Jewish and antiracism organisations have called for Tottenham Hotspur to clamp down on chants of ‘yid army’, ‘yid’ and ‘yiddo’, which have been sung by Tottenham fans for several decades.
The above phrases are regularly chanted by Tottenham fans both during home and away games but the World Jewish Congress has now asked the club to stop fans from continuing them going forward.
A report in The Independent quotes Robert Singer, CEO of the World Jewish Congress calling for a no-tolerance policy from the club in relation to these chants. He said, “The use of ‘yid’ by fans in the stands, either as a self-designed nickname or as a slogan against rivals must not be tolerated in any way.”
“We would also ask Tottenham Hotspur to take a stand against the use of ‘Yid Army’, ‘yid’ and ‘yiddos’ by their fans.”
“Such a long overdue action is important to kick antisemitism off the pitch and create a welcoming environment for all.”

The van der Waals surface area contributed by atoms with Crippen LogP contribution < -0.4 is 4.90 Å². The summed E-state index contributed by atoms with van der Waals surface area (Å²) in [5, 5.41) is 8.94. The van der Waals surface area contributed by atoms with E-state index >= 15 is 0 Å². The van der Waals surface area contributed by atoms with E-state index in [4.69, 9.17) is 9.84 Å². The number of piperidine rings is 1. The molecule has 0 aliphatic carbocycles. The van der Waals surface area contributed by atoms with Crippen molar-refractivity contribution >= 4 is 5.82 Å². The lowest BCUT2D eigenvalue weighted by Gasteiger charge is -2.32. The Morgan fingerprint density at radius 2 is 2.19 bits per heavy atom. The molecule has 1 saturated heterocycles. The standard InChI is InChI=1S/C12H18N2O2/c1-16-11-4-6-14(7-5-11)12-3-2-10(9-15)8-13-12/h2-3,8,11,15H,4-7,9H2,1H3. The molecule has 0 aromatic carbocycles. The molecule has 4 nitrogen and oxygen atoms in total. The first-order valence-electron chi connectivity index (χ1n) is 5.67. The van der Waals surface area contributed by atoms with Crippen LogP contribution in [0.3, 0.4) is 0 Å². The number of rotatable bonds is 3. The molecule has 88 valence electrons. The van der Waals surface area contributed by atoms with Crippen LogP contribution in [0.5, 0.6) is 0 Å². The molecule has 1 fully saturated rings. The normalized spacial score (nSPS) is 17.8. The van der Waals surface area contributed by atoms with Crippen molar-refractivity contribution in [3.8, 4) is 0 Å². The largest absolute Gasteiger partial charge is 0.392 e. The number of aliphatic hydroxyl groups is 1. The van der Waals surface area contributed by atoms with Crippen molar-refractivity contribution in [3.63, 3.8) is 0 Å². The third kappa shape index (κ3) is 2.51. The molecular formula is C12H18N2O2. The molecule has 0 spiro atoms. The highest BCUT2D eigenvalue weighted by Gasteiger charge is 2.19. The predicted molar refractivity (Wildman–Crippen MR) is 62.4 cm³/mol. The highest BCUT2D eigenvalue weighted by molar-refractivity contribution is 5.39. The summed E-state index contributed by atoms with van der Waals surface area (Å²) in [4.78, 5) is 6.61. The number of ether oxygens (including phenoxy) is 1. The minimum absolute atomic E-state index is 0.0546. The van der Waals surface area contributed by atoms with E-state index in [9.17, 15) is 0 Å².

This controversy is, of course, not new with many people already asking for the club to ban the chants. Tottenham Hotspur are well known to have a sizable Jewish fan base and fans of the club have adopted the chant to deflect any anti-semitic abuse directed at them from opposition fans.
The fans have rightly reiterated on several instances in the past that the idea behind the chant is not to perpetuate anti-semitic sentiments but rather to fight back against such tendencies and proudly reassert the club’s Jewish identity.
The Independent also claims to have spoken to a spokesperson from Tottenham who told the publication in no uncertain terms that that idea behind the use of the ‘Y-word’ is to deflect antisemitic abuse.
The publication quoted the spokesperson saying, “We remain wholly committed to ensuring that a zero-tolerance position is adopted in respect of anti-semitic behaviour.
“The Y-word was originally adopted to deflect against such abuse. We have always been clear that our fans – both Jewish and gentile – have never used the term with any deliberate intent to cause offence.”
“A re-assessment of its use can only occur effectively within the context of a total clampdown on unacceptable anti-Semitism.”
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